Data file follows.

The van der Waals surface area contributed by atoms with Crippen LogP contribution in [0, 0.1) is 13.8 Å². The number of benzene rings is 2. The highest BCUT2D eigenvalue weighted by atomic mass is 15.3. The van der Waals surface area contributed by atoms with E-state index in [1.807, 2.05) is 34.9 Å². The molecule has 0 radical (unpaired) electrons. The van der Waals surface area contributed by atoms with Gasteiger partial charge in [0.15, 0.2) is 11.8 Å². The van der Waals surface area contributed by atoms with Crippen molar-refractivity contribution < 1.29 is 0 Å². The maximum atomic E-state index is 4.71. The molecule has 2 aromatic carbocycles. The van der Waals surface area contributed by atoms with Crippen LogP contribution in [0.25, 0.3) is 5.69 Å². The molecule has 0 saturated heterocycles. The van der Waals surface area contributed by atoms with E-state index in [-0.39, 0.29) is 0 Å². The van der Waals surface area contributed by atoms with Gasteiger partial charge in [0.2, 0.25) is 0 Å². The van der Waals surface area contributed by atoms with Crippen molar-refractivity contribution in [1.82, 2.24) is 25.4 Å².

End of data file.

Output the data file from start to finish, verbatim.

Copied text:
The van der Waals surface area contributed by atoms with Crippen LogP contribution in [0, 0.1) is 13.8 Å². The number of benzene rings is 2. The highest BCUT2D eigenvalue weighted by atomic mass is 15.3. The van der Waals surface area contributed by atoms with E-state index in [1.807, 2.05) is 34.9 Å². The molecule has 0 radical (unpaired) electrons. The van der Waals surface area contributed by atoms with Gasteiger partial charge in [0.15, 0.2) is 11.8 Å². The van der Waals surface area contributed by atoms with Crippen molar-refractivity contribution < 1.29 is 0 Å². The maximum atomic E-state index is 4.71. The molecule has 2 aromatic carbocycles. The van der Waals surface area contributed by atoms with Crippen LogP contribution in [0.25, 0.3) is 5.69 Å². The molecule has 0 saturated heterocycles. The van der Waals surface area contributed by atoms with E-state index in [-0.39, 0.29) is 0 Å². The van der Waals surface area contributed by atoms with Gasteiger partial charge in [0.2, 0.25) is 0 Å². The van der Waals surface area contributed by atoms with Crippen molar-refractivity contribution in [1.82, 2.24) is 25.4 Å².